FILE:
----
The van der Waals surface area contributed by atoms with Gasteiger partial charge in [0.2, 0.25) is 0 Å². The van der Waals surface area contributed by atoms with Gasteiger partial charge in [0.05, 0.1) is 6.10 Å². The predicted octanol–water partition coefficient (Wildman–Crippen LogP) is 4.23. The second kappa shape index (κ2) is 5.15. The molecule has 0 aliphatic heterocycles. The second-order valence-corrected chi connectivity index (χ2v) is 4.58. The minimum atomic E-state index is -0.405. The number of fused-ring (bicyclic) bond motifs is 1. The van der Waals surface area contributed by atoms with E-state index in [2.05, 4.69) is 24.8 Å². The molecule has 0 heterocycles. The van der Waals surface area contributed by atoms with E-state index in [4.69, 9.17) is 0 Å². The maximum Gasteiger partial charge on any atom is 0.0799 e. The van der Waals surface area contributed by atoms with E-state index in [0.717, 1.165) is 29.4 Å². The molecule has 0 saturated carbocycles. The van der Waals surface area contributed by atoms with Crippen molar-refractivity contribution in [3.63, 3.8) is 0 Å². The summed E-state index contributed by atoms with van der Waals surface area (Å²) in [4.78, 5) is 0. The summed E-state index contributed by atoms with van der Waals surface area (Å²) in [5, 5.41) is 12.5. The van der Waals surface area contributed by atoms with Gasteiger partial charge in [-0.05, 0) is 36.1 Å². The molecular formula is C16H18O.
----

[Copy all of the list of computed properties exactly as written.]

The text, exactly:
The van der Waals surface area contributed by atoms with Gasteiger partial charge in [0.2, 0.25) is 0 Å². The van der Waals surface area contributed by atoms with Gasteiger partial charge in [0.05, 0.1) is 6.10 Å². The predicted octanol–water partition coefficient (Wildman–Crippen LogP) is 4.23. The second kappa shape index (κ2) is 5.15. The molecule has 0 aliphatic heterocycles. The second-order valence-corrected chi connectivity index (χ2v) is 4.58. The minimum atomic E-state index is -0.405. The number of fused-ring (bicyclic) bond motifs is 1. The van der Waals surface area contributed by atoms with E-state index in [2.05, 4.69) is 24.8 Å². The molecule has 0 heterocycles. The van der Waals surface area contributed by atoms with E-state index in [4.69, 9.17) is 0 Å². The maximum Gasteiger partial charge on any atom is 0.0799 e. The van der Waals surface area contributed by atoms with E-state index in [0.717, 1.165) is 29.4 Å². The molecule has 0 saturated carbocycles. The van der Waals surface area contributed by atoms with Crippen molar-refractivity contribution in [3.63, 3.8) is 0 Å². The summed E-state index contributed by atoms with van der Waals surface area (Å²) in [4.78, 5) is 0. The summed E-state index contributed by atoms with van der Waals surface area (Å²) in [5, 5.41) is 12.5. The van der Waals surface area contributed by atoms with Gasteiger partial charge in [-0.05, 0) is 36.1 Å². The molecular formula is C16H18O.